Two year olds are adept at using touch screens, and can swipe, unlock, and actively search for features on smartphones and tablets, finds a small study published online in the Archives of Disease in Childhood.
This level of interactivity is akin to play, say the researchers, who suggest that the technology might have a potential role in childhood developmental assessment.
They base their findings on 82 questionnaires on touch screen access and use, completed by the parents of children aged between 12 months and 3 years.
Parents were asked how long their child used touch screens each day, and whether s/he was able to unlock the screen, swipe through pages or images, and recognise and interact with specific features such as app icons for games.
The parents were also asked if they had downloaded any games or apps specifically for their child's use. The age of their toddlers ranged from 20 to 30 months, and just over half (57%) were boys.
Most of the parents (82%, 67) said they owned a touch screen device such as a smartphone or tablet.
Of these, most (87%, 58) gave their child the device to play with for an average of 15 minutes a day, and nearly two thirds (62%) said they had downloaded apps for their child to use.
Nine out of 10 (91%) parents who owned a touch screen device said their child was able to swipe; half (50%) said their child was able to unlock the screen, and nearly two thirds (64%) felt their child actively searched for touch screen features.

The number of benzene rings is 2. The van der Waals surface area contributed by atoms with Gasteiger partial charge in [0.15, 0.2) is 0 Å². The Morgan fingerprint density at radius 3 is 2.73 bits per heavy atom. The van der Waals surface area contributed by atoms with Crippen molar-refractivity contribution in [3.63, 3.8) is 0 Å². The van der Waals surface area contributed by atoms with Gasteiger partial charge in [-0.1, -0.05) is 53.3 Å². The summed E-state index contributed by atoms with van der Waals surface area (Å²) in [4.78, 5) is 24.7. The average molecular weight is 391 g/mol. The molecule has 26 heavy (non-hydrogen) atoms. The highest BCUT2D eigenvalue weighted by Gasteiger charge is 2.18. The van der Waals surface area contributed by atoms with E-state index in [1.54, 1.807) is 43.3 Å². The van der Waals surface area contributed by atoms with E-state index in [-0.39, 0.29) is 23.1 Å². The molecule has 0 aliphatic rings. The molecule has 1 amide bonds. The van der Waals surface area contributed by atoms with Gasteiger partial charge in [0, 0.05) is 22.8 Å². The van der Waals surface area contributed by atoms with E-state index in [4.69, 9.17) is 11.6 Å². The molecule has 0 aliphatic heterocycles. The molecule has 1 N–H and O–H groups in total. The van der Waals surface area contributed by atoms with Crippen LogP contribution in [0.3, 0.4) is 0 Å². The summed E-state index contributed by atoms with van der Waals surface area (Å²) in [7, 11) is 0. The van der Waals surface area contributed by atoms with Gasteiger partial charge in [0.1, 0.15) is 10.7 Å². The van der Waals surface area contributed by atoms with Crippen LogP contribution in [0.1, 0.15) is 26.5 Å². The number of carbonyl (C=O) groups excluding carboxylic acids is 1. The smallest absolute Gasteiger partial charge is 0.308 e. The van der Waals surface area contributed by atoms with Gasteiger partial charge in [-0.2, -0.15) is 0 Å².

The average age of the toddlers with the ability to perform these three skills was 24 months, while the average age for identifying and using specific touch screen features was 25 months–almost three out of four (72%) parents felt their child was able to do this.
Overall, one in three of the toddlers could perform all four skills by the average of 29 months, and children as young as 12 months regularly used touch screens.
In 1999 the American Academy of Pediatrics recommended that screen time be discouraged in children under the age of 2, on the grounds that it risked exposure to unsuitable material and the displacement of other developmentally important interactions and play.
These recommendations were made before the advent of touch screen media, which might have a different impact on the developing brains of toddlers, suggest the researchers.
"Interactive touch screen applications offer a level of engagement not previously experienced with other forms of media and are more akin to traditional play," they write. "This opens up the potential application of these devices for both assessment of development and early intervention in high risk children."
Nevertheless, they caution: "Many applications designed for infants and toddlers already exist, but there is no regulation of their quality, educational value, or safety. Some of the issues that arise with passive watching of television still apply."